The states that are home to the most oil, natural gas and coal production have substantially increased their collective share of American energy output in the 21st century, concentrating production in a few key locations, according to the U.S. Energy Information Administration (EIA).

EIA Production

The six leading states — Texas, Pennsylvania, Wyoming, Oklahoma, West Virginia, and North Dakota — accounted for 55 quadrillion Btu (quads) of total energy output in 2019, the most recent year for which complete data was analyzed by EIA. That total was 55% of the primary energy produced in the country, up from 39% in 2000, the agency said.

The vast majority of primary energy in that span consisted of gas, oil and coal. Over the past decade, energy production in the United States grew 40%, driven largely by increased crude and natural gas production in Texas, Pennsylvania, Oklahoma and North Dakota, EIA data show.

“During that period, advances in hydraulic fracturing and horizontal drilling made drilling for previously inaccessible crude oil and natural gas more economical,” EIA researchers said in a report Tuesday. Between 2009 and 2019, “production of primary energy more than doubled in Texas and Oklahoma, more than tripled in Pennsylvania, and more than quadrupled in North Dakota.”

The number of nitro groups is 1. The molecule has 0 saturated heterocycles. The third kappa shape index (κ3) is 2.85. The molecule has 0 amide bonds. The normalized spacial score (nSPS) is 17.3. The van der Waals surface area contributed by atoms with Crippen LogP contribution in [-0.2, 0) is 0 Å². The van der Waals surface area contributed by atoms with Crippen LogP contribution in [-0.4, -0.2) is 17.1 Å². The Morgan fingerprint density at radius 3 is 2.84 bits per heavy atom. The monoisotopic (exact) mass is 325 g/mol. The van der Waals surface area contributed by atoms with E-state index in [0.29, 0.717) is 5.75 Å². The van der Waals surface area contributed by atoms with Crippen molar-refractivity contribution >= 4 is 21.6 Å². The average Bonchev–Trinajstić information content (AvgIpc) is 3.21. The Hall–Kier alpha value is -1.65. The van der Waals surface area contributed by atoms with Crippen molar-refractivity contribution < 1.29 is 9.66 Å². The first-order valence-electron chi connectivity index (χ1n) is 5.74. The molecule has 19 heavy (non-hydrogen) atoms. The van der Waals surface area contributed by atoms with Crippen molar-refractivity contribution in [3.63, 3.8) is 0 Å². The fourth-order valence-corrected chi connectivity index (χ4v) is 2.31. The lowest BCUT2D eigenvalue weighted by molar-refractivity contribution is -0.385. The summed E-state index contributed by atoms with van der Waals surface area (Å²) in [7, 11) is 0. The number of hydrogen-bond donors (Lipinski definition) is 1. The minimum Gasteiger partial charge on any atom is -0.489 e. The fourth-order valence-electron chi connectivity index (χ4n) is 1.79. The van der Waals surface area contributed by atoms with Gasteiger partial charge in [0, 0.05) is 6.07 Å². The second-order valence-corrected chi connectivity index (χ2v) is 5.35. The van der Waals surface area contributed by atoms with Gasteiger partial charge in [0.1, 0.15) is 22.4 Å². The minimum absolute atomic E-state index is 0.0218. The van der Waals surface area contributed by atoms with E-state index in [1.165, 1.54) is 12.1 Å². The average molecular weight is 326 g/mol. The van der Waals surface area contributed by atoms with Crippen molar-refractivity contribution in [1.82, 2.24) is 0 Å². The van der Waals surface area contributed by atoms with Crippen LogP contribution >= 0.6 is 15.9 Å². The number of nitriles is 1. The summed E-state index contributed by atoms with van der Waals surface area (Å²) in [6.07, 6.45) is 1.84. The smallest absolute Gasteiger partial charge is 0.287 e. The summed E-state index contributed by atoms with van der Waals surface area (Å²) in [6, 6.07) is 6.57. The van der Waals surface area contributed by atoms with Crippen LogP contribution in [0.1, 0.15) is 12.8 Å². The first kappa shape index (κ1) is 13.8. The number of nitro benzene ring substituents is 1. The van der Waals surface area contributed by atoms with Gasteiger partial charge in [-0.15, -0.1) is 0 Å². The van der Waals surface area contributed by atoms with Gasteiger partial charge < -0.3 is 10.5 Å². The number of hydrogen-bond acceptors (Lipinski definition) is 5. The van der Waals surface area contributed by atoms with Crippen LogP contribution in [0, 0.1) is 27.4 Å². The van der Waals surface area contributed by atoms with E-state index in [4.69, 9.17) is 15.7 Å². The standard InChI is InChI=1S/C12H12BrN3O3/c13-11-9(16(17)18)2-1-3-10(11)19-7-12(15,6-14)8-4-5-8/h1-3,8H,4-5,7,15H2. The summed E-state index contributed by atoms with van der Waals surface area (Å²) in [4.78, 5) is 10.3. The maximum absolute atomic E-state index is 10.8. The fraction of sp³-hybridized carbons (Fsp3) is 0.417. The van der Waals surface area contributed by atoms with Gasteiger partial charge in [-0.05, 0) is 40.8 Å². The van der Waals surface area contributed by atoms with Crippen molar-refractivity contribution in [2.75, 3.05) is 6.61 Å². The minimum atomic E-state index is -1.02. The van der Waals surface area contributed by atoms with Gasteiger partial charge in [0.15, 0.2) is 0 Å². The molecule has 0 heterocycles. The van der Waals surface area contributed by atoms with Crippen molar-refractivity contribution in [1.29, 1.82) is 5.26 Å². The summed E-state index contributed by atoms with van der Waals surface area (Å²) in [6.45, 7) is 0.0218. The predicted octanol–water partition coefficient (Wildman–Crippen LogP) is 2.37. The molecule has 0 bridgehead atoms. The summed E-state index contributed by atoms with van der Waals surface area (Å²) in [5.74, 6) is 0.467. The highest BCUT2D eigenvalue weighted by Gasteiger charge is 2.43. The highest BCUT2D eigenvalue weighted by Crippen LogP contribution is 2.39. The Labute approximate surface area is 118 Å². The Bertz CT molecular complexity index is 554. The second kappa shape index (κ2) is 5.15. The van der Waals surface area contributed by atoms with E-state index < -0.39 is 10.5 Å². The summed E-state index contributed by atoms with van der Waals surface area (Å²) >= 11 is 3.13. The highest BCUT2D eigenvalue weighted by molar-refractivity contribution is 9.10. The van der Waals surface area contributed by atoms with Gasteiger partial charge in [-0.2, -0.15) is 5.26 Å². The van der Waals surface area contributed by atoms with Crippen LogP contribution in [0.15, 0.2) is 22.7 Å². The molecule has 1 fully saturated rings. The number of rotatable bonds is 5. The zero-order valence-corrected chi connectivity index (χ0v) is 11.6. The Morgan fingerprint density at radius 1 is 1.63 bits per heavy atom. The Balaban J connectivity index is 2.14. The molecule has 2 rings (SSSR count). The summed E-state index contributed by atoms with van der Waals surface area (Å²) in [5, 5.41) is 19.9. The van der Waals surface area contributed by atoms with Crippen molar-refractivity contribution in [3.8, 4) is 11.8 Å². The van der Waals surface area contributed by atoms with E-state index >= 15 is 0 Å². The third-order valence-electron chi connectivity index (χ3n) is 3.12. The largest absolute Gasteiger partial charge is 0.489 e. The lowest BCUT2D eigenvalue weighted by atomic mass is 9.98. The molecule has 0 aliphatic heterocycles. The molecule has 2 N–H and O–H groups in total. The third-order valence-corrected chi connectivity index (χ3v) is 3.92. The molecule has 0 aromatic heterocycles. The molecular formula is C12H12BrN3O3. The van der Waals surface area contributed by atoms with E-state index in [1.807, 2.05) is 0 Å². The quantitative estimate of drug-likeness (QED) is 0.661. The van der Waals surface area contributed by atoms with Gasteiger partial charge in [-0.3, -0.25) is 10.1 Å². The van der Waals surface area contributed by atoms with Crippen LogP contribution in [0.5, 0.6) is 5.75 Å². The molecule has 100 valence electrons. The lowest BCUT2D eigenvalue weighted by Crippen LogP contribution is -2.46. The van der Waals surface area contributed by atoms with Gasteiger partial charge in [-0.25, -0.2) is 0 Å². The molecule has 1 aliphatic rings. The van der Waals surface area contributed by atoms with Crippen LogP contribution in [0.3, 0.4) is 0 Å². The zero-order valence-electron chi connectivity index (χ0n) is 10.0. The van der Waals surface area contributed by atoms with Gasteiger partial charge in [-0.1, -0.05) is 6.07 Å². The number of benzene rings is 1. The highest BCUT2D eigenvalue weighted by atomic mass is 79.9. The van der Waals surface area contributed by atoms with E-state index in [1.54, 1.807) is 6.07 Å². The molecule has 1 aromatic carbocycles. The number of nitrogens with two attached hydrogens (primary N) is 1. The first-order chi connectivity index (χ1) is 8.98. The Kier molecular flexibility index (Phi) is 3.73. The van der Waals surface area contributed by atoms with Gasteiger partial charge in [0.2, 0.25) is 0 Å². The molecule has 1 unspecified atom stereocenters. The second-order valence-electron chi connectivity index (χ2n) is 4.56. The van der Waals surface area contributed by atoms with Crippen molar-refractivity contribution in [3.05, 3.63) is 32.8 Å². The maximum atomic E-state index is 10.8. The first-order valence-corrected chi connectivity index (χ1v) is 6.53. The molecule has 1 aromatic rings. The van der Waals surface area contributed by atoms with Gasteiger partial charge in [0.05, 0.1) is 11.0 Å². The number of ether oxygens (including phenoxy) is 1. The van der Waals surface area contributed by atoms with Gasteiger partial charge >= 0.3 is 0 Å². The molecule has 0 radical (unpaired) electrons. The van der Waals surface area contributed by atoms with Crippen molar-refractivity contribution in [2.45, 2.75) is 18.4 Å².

Texas, which has led the nation in both crude oil and natural gas production since 1988, accounted for 41% of domestic crude output in 2019, double its 2009 share. North Dakota, the second-largest oil-producing state in 2019, produced 12% of U.S. crude that year, a fourfold increase from 2009, EIA said.

Marketed production of natural gas swelled 76% in the United States between 2009 and 2019, the agency added. Texas, Pennsylvania and Oklahoma accounted for 53% of the nation’s natural gas production in 2019.

“The most notable increase over this time period occurred in Pennsylvania, which produced 0.2 quads of natural gas in 2009 compared with 6.6 quads of natural gas in 2019,” the researchers noted.

Meanwhile, the leading coal-producing states — Wyoming, West Virginia, and Pennsylvania – were collectively home to 57% of total production in 2009 and 59% in 2019, according to EIA.

U.S. coal production has steadily declined over the past decade alongside falling coal demand for electricity generation as the nation gradually shifts to more environmentally friendly sources of renewable energy.

Production of renewables, including wind, solar, and biofuels, grew 51% over the past decade, EIA said. Texas led all states and produced more than three times as much renewable energy in 2019 than in 2009, “driven by increases in biofuels energy production and electricity generation from wind,” researchers said.